So let me back track and explain a little about births in China. Almost all of the babies delivered in China are via C section (unless someone goes into labor early – and even then I’m sure there is a high probability of being a C section. Due to the fact that there are so many people here, public hospitals do not have the time or the space to let women birth naturally. Therefore to keep women having babies moving, C sections are scheduled and these women and babies are pushed through the system. If you want to have any shot at a natural birth you have to go to a private hospital. I’m also guessing that most Chinese women who give birth at a private hospital probably elect to have an epidural, just from the way I was treated when refusing to sign a consent form to have one.
Recovering at the hospital in Tianjin was also a lot different than recovering from birth in the U.S. It was much nicer! I had a nurse check on me and my baby only a few times a day instead of every two hours (maybe I scared them off during labor)! For the majority of my time I was left alone to enjoy my baby and recover in peace. I had to stay in the hospital three days after giving birth (so as I gave birth on Saturday, I was not allowed to go home until Tuesday). I was ready to go home on Sunday – but didn’t buck the system. So when Tuesday morning came, I think I freaked the nurses out when I requested that the discharge process get rolling. The hospital was not ready for us to be discharged, so my hopeful let us be out of here by 10am turned into a grateful I made it out of there by 1pm. I’ve been told by Fiona that most Chinese women want to stay in the hospital a month after they give birth (no thanks). I’m guessing that as I was at the private hospital, most Chinese women actually stay a bit longer as the hospital makes more money the longer they stay.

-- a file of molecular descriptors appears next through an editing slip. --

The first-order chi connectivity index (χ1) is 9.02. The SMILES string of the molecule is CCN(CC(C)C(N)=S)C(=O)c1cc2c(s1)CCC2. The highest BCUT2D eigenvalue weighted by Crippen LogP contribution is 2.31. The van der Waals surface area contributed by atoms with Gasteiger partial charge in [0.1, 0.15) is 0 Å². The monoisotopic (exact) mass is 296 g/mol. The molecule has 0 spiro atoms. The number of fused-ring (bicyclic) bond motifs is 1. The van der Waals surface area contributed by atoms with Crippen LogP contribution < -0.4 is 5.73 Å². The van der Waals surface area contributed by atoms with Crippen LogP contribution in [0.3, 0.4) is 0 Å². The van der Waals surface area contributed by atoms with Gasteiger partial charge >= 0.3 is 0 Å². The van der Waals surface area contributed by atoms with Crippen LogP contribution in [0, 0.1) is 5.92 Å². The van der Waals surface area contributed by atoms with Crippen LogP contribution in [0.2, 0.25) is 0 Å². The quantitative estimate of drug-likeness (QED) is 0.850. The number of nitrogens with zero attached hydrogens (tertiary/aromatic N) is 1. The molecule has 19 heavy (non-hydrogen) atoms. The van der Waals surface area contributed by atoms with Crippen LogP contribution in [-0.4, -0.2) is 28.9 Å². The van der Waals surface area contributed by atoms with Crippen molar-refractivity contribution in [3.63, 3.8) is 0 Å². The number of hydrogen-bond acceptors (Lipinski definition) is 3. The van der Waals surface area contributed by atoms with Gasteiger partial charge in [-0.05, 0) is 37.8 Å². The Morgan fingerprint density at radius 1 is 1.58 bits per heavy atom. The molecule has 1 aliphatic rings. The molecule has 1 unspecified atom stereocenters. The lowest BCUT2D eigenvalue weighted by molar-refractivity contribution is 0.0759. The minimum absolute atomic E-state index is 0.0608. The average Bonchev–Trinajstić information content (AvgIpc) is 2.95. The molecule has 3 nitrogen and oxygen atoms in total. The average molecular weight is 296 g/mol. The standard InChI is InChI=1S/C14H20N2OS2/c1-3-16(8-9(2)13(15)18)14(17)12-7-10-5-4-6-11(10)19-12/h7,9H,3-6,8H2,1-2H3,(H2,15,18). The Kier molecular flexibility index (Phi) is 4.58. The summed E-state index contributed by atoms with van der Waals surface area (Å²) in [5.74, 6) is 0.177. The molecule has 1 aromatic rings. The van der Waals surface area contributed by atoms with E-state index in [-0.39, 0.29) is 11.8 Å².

Is the air pollution in Beijing as bad as they show on television? Yes, yes, and then some! Smog is nasty, smelly, and disgusting. The air becomes heavy and thick. When it is super bad it becomes hard to breath when you are outside. Unfortunately it is the time of year where we experience it way too much. Just to give you an idea how bad it is, I’m staring out my window and cannot see the buildings a block away. The air quality is so bad that we do not go outside unless we really need to and we try our best to keep our children inside. We do have masks to wear when we do go out – especially if we have to walk somewhere (which we avoid doing during these times). Last time when it rained and it was this smoggy, the rain was a dirty gray-black. The roads looked as though they were covered in grease. (When it was snowing beautiful big snowflakes when we were in Beijing, we would not let the kids catch them on their tongues because it is China and you don’t know what is in the snow).
Smog also shuts down roads. Any major high way is shut down because I guess it is unsafe to drive on really smoggy days. We ran into this problem on Monday as we tried to go to the U.S. embassy to apply for our Newbie’s passport. We had to turn around and come back home as the smog was bad and the roads were closed. There were even two nights this past week that the smog was so bad it was like a white out and you could not even see the buildings next to ours. Needless to say our air purifiers run 24 hours a day 7 days a week.